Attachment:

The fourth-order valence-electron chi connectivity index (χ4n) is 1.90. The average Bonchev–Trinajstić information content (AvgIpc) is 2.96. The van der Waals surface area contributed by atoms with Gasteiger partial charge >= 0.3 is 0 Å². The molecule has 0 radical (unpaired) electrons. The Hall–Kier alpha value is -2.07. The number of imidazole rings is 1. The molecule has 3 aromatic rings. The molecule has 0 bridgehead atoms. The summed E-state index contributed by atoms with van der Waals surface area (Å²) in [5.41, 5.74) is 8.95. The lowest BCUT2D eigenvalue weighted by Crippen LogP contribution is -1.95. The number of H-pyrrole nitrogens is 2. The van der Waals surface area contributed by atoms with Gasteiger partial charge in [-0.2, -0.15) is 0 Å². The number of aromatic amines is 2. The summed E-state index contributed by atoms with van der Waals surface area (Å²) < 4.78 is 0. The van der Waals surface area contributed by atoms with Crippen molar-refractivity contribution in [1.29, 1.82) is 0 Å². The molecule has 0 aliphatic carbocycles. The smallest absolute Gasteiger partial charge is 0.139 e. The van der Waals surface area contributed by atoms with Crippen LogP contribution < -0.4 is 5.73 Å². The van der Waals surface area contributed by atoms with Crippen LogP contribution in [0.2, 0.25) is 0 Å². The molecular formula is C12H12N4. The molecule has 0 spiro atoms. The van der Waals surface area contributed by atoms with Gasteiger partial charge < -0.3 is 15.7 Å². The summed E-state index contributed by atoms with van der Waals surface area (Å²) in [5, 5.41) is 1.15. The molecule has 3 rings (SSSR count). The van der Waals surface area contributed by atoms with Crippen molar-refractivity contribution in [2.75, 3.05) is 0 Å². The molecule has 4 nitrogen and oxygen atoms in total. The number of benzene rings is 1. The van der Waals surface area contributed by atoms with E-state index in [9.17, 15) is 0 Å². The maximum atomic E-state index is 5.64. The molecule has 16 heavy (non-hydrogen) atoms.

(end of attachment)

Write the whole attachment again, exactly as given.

The fourth-order valence-electron chi connectivity index (χ4n) is 1.90. The average Bonchev–Trinajstić information content (AvgIpc) is 2.96. The van der Waals surface area contributed by atoms with Gasteiger partial charge >= 0.3 is 0 Å². The molecule has 0 radical (unpaired) electrons. The Hall–Kier alpha value is -2.07. The number of imidazole rings is 1. The molecule has 3 aromatic rings. The molecule has 0 bridgehead atoms. The summed E-state index contributed by atoms with van der Waals surface area (Å²) in [5.41, 5.74) is 8.95. The lowest BCUT2D eigenvalue weighted by Crippen LogP contribution is -1.95. The number of H-pyrrole nitrogens is 2. The van der Waals surface area contributed by atoms with Gasteiger partial charge in [-0.2, -0.15) is 0 Å². The number of aromatic amines is 2. The summed E-state index contributed by atoms with van der Waals surface area (Å²) < 4.78 is 0. The van der Waals surface area contributed by atoms with Crippen molar-refractivity contribution in [1.29, 1.82) is 0 Å². The molecule has 0 aliphatic carbocycles. The smallest absolute Gasteiger partial charge is 0.139 e. The van der Waals surface area contributed by atoms with Crippen LogP contribution < -0.4 is 5.73 Å². The van der Waals surface area contributed by atoms with Crippen LogP contribution in [0.2, 0.25) is 0 Å². The molecular formula is C12H12N4. The molecule has 0 spiro atoms. The van der Waals surface area contributed by atoms with Gasteiger partial charge < -0.3 is 15.7 Å². The summed E-state index contributed by atoms with van der Waals surface area (Å²) in [5, 5.41) is 1.15. The molecule has 3 rings (SSSR count). The van der Waals surface area contributed by atoms with Crippen molar-refractivity contribution in [2.75, 3.05) is 0 Å². The molecule has 4 nitrogen and oxygen atoms in total. The number of benzene rings is 1. The van der Waals surface area contributed by atoms with E-state index in [9.17, 15) is 0 Å². The maximum atomic E-state index is 5.64. The molecule has 16 heavy (non-hydrogen) atoms.